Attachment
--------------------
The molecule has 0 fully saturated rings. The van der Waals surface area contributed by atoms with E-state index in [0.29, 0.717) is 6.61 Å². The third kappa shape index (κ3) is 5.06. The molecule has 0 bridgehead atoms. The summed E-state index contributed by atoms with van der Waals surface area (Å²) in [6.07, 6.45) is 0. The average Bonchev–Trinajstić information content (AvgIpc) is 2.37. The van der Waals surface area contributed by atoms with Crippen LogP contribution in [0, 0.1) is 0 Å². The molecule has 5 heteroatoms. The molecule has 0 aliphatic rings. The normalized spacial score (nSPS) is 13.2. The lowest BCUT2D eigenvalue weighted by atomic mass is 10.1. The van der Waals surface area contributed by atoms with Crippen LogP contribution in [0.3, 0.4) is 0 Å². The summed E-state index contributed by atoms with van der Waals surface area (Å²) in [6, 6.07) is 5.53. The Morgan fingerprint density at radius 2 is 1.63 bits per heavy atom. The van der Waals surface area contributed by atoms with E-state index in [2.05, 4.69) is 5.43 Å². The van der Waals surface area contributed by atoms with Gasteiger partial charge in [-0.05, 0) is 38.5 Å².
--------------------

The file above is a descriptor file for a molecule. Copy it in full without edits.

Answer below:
The molecule has 0 fully saturated rings. The van der Waals surface area contributed by atoms with E-state index in [0.29, 0.717) is 6.61 Å². The third kappa shape index (κ3) is 5.06. The molecule has 0 bridgehead atoms. The summed E-state index contributed by atoms with van der Waals surface area (Å²) in [6.07, 6.45) is 0. The average Bonchev–Trinajstić information content (AvgIpc) is 2.37. The van der Waals surface area contributed by atoms with Crippen LogP contribution in [0, 0.1) is 0 Å². The molecule has 5 heteroatoms. The molecule has 0 aliphatic rings. The normalized spacial score (nSPS) is 13.2. The lowest BCUT2D eigenvalue weighted by atomic mass is 10.1. The van der Waals surface area contributed by atoms with Crippen LogP contribution in [0.3, 0.4) is 0 Å². The summed E-state index contributed by atoms with van der Waals surface area (Å²) in [6, 6.07) is 5.53. The Morgan fingerprint density at radius 2 is 1.63 bits per heavy atom. The van der Waals surface area contributed by atoms with E-state index in [2.05, 4.69) is 5.43 Å². The van der Waals surface area contributed by atoms with Gasteiger partial charge in [-0.05, 0) is 38.5 Å².